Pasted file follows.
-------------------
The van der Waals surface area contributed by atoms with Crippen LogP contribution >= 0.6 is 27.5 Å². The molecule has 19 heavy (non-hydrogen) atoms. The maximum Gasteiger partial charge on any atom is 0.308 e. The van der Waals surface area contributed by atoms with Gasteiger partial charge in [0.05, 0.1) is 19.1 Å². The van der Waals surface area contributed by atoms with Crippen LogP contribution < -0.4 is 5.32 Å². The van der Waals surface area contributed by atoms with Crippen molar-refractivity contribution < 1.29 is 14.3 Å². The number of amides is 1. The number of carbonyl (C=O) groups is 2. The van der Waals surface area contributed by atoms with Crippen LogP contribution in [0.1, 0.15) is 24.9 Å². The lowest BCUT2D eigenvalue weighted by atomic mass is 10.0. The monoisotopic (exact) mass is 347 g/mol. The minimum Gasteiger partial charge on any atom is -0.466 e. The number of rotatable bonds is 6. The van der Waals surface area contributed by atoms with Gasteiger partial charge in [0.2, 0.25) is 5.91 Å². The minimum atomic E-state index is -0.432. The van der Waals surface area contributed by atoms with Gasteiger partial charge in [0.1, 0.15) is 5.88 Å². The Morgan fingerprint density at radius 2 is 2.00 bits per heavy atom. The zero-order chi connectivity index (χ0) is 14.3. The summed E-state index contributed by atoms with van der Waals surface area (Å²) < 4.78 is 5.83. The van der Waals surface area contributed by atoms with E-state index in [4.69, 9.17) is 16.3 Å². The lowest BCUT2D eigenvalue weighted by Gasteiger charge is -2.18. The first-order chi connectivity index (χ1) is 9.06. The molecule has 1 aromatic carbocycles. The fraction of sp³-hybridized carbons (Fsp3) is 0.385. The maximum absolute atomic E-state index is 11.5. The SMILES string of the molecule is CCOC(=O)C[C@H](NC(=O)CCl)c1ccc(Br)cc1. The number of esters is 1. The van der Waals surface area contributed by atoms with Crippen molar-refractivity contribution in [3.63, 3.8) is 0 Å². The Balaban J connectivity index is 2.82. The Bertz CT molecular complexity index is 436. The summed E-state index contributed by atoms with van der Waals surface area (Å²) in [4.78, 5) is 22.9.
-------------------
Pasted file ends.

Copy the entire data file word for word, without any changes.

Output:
The van der Waals surface area contributed by atoms with Crippen LogP contribution >= 0.6 is 27.5 Å². The molecule has 19 heavy (non-hydrogen) atoms. The maximum Gasteiger partial charge on any atom is 0.308 e. The van der Waals surface area contributed by atoms with Gasteiger partial charge in [0.05, 0.1) is 19.1 Å². The van der Waals surface area contributed by atoms with Crippen LogP contribution < -0.4 is 5.32 Å². The van der Waals surface area contributed by atoms with Crippen molar-refractivity contribution < 1.29 is 14.3 Å². The number of amides is 1. The number of carbonyl (C=O) groups is 2. The van der Waals surface area contributed by atoms with Crippen LogP contribution in [0.1, 0.15) is 24.9 Å². The lowest BCUT2D eigenvalue weighted by atomic mass is 10.0. The monoisotopic (exact) mass is 347 g/mol. The minimum Gasteiger partial charge on any atom is -0.466 e. The number of rotatable bonds is 6. The van der Waals surface area contributed by atoms with Gasteiger partial charge in [0.2, 0.25) is 5.91 Å². The minimum atomic E-state index is -0.432. The van der Waals surface area contributed by atoms with Gasteiger partial charge in [0.1, 0.15) is 5.88 Å². The Morgan fingerprint density at radius 2 is 2.00 bits per heavy atom. The zero-order chi connectivity index (χ0) is 14.3. The summed E-state index contributed by atoms with van der Waals surface area (Å²) < 4.78 is 5.83. The van der Waals surface area contributed by atoms with E-state index in [4.69, 9.17) is 16.3 Å². The lowest BCUT2D eigenvalue weighted by Gasteiger charge is -2.18. The first-order chi connectivity index (χ1) is 9.06. The molecule has 1 aromatic carbocycles. The fraction of sp³-hybridized carbons (Fsp3) is 0.385. The maximum absolute atomic E-state index is 11.5. The SMILES string of the molecule is CCOC(=O)C[C@H](NC(=O)CCl)c1ccc(Br)cc1. The number of esters is 1. The van der Waals surface area contributed by atoms with Crippen molar-refractivity contribution in [3.63, 3.8) is 0 Å². The Balaban J connectivity index is 2.82. The Bertz CT molecular complexity index is 436. The summed E-state index contributed by atoms with van der Waals surface area (Å²) in [4.78, 5) is 22.9.